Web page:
GDS & Medical Information

I recently received information from the Palo Alto Medical Foundation warning against use of the Google Desktop Search tool:

Do you use the Google Desktop Search tool or use a shared computer to view PAMFOnline?

Google recently released a new tool that allows people to scan computers for information in the same way they use Google to search the Internet. To enable the search, there is a setting that will index and cache Web pages including secure web pages like PAMFOnline. In other words, the tool has a photographic memory of what is on your computer.

How does this affect me? If this tool has been installed on a PC that you are using, it is possible for your private health information viewed through PAMFOnline to be cached on the computer’s hard drive and retrieved later by someone else.

The good news: Google Desktop Search is only able to retrieve Web pages that are viewed after it is installed. In other words, if you view PAMFOnline on a shared computer (e.g., Internet café, Library), someone cannot come along after you, install Google Desktop Search and pull up the pages you previously viewed.

For more information on the Google Desktop Search Tool and your privacy go to: http://searchenginewatch.com/sereport/article.php/3421621

A full copy of the warning is archived here.

This is pretty impressive – the risk presented by a new technology to personal patient health information was discovered, analyzed, and a solution distributed in a fairly short period of time. Makes me wonder: is PAMF unique amongst medical care providers due to its proximity to Silicon Valley? Or is this a sign of increasing sophistication of healthcare providers in light of HIPAA and other regulations designed to protect personally-identifiable information?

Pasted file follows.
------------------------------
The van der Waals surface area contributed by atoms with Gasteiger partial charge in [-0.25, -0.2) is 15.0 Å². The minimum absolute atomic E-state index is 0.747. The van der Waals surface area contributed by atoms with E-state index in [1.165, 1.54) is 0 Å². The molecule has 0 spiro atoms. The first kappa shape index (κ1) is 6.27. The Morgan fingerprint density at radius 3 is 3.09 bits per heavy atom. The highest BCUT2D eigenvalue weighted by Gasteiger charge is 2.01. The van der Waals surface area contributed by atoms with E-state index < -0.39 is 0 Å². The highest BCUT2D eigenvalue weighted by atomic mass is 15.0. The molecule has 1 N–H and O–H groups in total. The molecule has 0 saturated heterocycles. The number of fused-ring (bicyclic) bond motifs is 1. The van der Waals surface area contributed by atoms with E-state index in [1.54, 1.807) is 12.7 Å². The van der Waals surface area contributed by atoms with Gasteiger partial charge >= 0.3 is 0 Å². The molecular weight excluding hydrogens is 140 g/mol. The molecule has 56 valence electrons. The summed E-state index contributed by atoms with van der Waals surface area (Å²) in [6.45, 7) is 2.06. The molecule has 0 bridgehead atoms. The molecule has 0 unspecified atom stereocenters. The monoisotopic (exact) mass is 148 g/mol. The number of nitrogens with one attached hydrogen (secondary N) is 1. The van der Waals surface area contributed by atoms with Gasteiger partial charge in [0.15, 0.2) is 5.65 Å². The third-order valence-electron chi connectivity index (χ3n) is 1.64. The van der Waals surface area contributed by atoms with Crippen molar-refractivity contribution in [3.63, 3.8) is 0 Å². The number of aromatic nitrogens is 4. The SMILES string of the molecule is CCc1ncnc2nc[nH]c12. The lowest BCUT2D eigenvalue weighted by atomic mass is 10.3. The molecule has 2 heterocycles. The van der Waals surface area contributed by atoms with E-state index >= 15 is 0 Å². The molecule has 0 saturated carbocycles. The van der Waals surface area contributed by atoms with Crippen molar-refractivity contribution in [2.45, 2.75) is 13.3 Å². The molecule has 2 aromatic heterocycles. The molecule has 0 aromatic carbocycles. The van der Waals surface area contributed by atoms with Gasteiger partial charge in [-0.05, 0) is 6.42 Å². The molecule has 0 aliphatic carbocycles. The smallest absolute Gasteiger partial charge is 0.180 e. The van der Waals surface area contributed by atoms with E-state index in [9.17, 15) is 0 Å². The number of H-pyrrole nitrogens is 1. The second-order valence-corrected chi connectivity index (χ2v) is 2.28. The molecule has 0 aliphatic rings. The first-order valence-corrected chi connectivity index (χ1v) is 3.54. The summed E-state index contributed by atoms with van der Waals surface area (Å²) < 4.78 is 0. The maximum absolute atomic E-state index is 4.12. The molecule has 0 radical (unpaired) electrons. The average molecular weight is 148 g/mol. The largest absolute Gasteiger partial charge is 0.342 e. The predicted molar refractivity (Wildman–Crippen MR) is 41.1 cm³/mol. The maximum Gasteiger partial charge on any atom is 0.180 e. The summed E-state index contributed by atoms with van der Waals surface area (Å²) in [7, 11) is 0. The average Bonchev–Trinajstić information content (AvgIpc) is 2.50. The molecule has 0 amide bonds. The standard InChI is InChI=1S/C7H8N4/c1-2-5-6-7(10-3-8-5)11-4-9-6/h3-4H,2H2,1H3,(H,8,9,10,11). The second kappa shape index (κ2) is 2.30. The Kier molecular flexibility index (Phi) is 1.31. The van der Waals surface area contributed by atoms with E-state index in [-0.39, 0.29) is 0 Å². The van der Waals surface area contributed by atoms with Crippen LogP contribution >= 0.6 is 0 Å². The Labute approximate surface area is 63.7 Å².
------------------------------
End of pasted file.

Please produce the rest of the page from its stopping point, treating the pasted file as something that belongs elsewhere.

3 thoughts on “GDS & Medical Information

  1. Of course, this kind of vulnerability applies equally to any of the other desktop search tools. One has to wonder: will the Spotlight feature in Tiger (the next version of the Mac OS X) similarly risk exposing user’s sensitive data?

    And do users recognize that GDS even poses a risk to data secured by hard disk encryption solutions? After all, as long as the data is accessible at some point (such as when the encrypted volume is mounted by the user), GDS will probably attempt to index it and, in doing so, risk leaking data outside the confines of the encrypted volume.

  2. Well, actually, it would appear that the Spotlight design team was smart enough to avoid the problem entirely. Storing the index with the volume to which it relates guards against sensitive data residing on an encrypted volume from being exposed when the volume is not mounted.

    However, I’m unclear on whether or not GDS has made the same design choice. Would require additional research.

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